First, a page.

Outcome Measures and Quality of Life in Mitochondrial Diseases

  • S. Koene
  • C. Jimenez-Moreno
  • G. S. GormanEmail author


Mitochondrial diseases are a group of rare neurometabolic disorders that are extremely complex, not least due to their clinical and genetic heterogeneity. The management of these patients remains difficult, because there are currently no interventions that provide a realistic prospect of cure. This represents a compelling unmet need. And while this is recognised as a significant challenge, there remains another significant barrier to robustly assess and measure disease status and progression for each patient and to measure potential effects of any potential intervention. The tools and instruments used to quantify clinical aspects of disease and its impact on someone’s life are referred to as outcome measures. Recent efforts have been made to identify the most appropriate outcome measures that can overcome the inherent challenges of mitochondrial disease characteristics, such as clinical heterogeneity, unpredictability of disease progression rate and the spectrum of ages that may be affected. Still, there is a need for further research in the field. The different paradigms of these outcomes may vary in their nature and purpose, but all should agree in the fact that they reflect clinically relevant aspects of the health and quality of life of those affected by the disease. Certain outcomes may be measured by clinicians or researchers, while others may be scored directly by the patients or their proxies. Other outcomes may assess walking ability, while others may assess perceived fatigue or visual acuity; yet any of these endpoints may be equally valid. Indeed, it is most likely that a concise battery of outcomes would most likely capture the most clinically relevant and patient-centric measures. When designing a clinical trial in patients with mitochondrial diseases, it is imperative that all stakeholders involved should understand the relevance of selecting a valid outcome measure that promises to measure the characteristic(s) of the disease in which the intervention is expected to reflect its benefit. This chapter endeavours to review current constructs around the assessment of outcome measures and quality of life that have been used in patients with mitochondrial disease to date and to discuss their potential benefits and limitations.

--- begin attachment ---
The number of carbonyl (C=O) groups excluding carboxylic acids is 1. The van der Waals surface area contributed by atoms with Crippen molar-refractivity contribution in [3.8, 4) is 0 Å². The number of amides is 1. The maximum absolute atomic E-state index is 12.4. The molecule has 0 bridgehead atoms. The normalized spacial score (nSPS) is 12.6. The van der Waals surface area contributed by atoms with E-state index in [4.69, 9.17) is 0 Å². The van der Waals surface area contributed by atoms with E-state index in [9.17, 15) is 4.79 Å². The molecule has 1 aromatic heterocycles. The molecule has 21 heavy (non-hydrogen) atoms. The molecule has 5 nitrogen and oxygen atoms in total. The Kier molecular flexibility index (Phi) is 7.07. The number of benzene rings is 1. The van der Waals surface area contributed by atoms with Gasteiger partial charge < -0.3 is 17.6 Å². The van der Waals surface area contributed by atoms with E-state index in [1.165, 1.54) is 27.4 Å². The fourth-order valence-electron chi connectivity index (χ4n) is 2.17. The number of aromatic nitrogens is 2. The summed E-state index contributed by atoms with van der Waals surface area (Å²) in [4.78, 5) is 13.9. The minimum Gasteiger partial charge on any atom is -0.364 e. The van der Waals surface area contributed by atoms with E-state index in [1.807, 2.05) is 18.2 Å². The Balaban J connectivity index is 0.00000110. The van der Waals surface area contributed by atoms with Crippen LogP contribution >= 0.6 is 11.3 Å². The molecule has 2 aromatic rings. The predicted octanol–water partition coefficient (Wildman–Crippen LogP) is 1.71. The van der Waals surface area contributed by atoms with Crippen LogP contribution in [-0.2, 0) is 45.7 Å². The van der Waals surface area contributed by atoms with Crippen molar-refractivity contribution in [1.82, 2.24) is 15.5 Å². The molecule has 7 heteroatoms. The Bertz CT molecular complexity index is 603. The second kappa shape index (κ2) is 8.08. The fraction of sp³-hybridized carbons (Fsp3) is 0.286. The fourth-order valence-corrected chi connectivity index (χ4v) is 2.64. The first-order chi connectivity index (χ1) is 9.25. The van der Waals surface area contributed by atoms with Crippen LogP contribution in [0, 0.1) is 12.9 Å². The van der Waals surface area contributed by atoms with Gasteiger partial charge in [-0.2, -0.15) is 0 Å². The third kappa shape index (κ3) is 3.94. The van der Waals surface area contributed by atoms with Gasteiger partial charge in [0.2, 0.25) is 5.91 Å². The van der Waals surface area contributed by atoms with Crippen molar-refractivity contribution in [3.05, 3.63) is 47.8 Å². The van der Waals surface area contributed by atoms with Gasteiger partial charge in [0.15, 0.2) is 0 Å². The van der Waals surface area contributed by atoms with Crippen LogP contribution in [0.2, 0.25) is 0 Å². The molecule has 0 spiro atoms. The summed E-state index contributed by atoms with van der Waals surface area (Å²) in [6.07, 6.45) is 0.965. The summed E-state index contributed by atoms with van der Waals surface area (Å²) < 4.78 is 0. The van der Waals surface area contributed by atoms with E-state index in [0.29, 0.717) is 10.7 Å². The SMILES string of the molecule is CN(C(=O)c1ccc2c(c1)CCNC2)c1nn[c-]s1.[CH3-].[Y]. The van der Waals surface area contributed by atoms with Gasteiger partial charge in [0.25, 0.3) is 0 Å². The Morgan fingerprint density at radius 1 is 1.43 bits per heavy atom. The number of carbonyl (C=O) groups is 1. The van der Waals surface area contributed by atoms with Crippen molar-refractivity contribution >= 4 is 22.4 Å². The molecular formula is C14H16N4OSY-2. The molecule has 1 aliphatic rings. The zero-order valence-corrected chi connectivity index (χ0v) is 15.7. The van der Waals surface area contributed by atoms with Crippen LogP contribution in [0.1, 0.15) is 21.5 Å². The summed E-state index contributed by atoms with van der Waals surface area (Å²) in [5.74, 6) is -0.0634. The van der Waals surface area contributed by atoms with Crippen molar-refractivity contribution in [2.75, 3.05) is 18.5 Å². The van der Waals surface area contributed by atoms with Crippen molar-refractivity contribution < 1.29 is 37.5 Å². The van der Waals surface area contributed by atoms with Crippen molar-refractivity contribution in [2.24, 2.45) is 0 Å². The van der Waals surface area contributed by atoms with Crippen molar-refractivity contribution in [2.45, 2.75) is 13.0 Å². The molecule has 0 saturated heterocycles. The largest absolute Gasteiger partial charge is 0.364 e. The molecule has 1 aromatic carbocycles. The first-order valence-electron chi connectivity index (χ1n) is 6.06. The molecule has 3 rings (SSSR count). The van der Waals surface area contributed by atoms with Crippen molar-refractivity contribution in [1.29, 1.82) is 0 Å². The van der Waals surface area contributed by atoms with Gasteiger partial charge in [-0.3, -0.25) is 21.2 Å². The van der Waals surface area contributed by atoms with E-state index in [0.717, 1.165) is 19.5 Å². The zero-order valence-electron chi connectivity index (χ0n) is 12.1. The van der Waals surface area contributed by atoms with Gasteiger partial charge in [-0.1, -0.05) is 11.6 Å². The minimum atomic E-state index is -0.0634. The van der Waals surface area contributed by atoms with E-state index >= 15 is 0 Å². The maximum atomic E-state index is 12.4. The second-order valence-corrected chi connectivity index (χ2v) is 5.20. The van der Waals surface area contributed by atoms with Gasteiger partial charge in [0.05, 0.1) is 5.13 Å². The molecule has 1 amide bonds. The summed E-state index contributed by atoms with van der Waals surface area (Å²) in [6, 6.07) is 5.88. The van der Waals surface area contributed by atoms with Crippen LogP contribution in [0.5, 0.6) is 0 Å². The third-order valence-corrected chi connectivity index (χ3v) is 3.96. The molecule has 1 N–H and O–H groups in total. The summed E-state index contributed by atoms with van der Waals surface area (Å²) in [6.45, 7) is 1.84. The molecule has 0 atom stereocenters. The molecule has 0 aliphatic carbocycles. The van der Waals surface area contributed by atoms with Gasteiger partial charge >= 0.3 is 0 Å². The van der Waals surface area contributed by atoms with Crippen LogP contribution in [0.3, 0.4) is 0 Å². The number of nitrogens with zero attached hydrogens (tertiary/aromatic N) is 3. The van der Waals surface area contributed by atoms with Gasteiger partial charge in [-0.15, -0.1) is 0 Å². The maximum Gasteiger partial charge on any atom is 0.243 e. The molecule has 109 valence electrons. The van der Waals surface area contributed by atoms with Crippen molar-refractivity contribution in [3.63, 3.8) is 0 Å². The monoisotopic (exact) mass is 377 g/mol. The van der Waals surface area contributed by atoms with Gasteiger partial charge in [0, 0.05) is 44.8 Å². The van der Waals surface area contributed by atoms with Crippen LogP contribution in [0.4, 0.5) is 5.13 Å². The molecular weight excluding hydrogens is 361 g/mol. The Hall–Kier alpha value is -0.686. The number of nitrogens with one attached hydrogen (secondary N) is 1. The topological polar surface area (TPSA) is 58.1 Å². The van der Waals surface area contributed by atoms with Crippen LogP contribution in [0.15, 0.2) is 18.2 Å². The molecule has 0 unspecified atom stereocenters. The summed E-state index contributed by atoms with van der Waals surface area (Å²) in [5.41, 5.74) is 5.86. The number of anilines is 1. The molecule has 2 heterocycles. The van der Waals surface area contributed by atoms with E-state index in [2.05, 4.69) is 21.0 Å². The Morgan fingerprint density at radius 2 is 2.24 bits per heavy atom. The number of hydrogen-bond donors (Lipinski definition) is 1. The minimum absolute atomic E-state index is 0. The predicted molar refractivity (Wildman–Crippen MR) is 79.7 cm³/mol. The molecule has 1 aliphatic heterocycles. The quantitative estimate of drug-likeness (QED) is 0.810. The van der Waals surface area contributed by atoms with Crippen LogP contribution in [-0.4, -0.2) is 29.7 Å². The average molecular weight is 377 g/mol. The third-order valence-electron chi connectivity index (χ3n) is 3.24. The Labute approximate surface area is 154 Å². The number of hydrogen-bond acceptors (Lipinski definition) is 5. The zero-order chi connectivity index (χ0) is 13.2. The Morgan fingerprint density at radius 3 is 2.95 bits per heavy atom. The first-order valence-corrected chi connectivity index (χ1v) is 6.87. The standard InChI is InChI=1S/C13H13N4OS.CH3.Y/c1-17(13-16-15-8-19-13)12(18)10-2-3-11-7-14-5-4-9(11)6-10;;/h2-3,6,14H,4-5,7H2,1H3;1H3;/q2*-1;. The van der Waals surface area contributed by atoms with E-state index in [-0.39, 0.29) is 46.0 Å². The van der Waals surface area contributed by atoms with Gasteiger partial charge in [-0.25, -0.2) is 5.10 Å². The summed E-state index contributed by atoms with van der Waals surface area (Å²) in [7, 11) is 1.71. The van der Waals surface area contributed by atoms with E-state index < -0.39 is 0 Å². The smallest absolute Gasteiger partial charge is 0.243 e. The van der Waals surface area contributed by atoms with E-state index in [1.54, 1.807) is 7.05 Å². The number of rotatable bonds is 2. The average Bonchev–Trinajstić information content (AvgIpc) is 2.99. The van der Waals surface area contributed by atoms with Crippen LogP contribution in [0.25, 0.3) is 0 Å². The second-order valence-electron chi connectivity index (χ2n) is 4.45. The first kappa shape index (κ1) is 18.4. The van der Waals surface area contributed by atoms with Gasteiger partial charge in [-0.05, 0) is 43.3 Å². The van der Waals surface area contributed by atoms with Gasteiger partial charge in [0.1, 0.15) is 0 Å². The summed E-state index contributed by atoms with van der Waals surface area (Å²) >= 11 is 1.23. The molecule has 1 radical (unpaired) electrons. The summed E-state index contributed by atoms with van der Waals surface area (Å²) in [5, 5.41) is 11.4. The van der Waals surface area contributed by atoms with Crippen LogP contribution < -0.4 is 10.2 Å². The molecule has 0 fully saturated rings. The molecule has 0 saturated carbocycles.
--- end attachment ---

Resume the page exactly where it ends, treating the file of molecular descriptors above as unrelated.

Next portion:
Mitochondrial disease Outcome measure Endpoint Clinical trial Clinical outcome assessment Quality of life Patient-reported outcome Patient preferences Patient-centred outcomes 


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© Springer Nature Switzerland AG 2019

Authors and Affiliations

  1. 1.Radboud Center for Mitochondrial MedicineNijmegenThe Netherlands
  2. 2.Wellcome Centre for Mitochondrial Research, Institute of NeuroscienceNewcastle UniversityNewcastle Upon TyneUK

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